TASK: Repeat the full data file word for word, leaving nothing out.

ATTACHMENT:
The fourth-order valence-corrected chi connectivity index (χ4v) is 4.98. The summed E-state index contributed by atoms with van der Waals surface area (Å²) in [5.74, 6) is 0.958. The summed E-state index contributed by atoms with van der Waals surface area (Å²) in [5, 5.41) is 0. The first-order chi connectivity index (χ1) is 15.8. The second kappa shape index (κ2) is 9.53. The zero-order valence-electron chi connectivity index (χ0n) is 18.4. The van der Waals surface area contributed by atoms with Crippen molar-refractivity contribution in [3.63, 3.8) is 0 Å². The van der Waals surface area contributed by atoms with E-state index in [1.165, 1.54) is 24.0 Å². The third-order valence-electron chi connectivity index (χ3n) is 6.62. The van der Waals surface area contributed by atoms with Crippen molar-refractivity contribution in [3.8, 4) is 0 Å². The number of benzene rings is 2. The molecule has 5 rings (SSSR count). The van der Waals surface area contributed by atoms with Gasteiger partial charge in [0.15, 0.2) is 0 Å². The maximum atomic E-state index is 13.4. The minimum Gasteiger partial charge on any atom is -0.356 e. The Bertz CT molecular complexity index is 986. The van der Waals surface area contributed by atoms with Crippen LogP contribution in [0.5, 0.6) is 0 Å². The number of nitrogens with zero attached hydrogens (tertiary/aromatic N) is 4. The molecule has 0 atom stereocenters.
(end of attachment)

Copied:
The fourth-order valence-corrected chi connectivity index (χ4v) is 4.98. The summed E-state index contributed by atoms with van der Waals surface area (Å²) in [5.74, 6) is 0.958. The summed E-state index contributed by atoms with van der Waals surface area (Å²) in [5, 5.41) is 0. The first-order chi connectivity index (χ1) is 15.8. The second kappa shape index (κ2) is 9.53. The zero-order valence-electron chi connectivity index (χ0n) is 18.4. The van der Waals surface area contributed by atoms with Crippen molar-refractivity contribution in [3.63, 3.8) is 0 Å². The van der Waals surface area contributed by atoms with E-state index in [1.165, 1.54) is 24.0 Å². The third-order valence-electron chi connectivity index (χ3n) is 6.62. The van der Waals surface area contributed by atoms with Crippen molar-refractivity contribution in [3.8, 4) is 0 Å². The number of benzene rings is 2. The molecule has 5 rings (SSSR count). The van der Waals surface area contributed by atoms with Gasteiger partial charge in [0.15, 0.2) is 0 Å². The maximum atomic E-state index is 13.4. The minimum Gasteiger partial charge on any atom is -0.356 e. The Bertz CT molecular complexity index is 986. The van der Waals surface area contributed by atoms with Crippen LogP contribution in [0.5, 0.6) is 0 Å². The number of nitrogens with zero attached hydrogens (tertiary/aromatic N) is 4. The molecule has 0 atom stereocenters.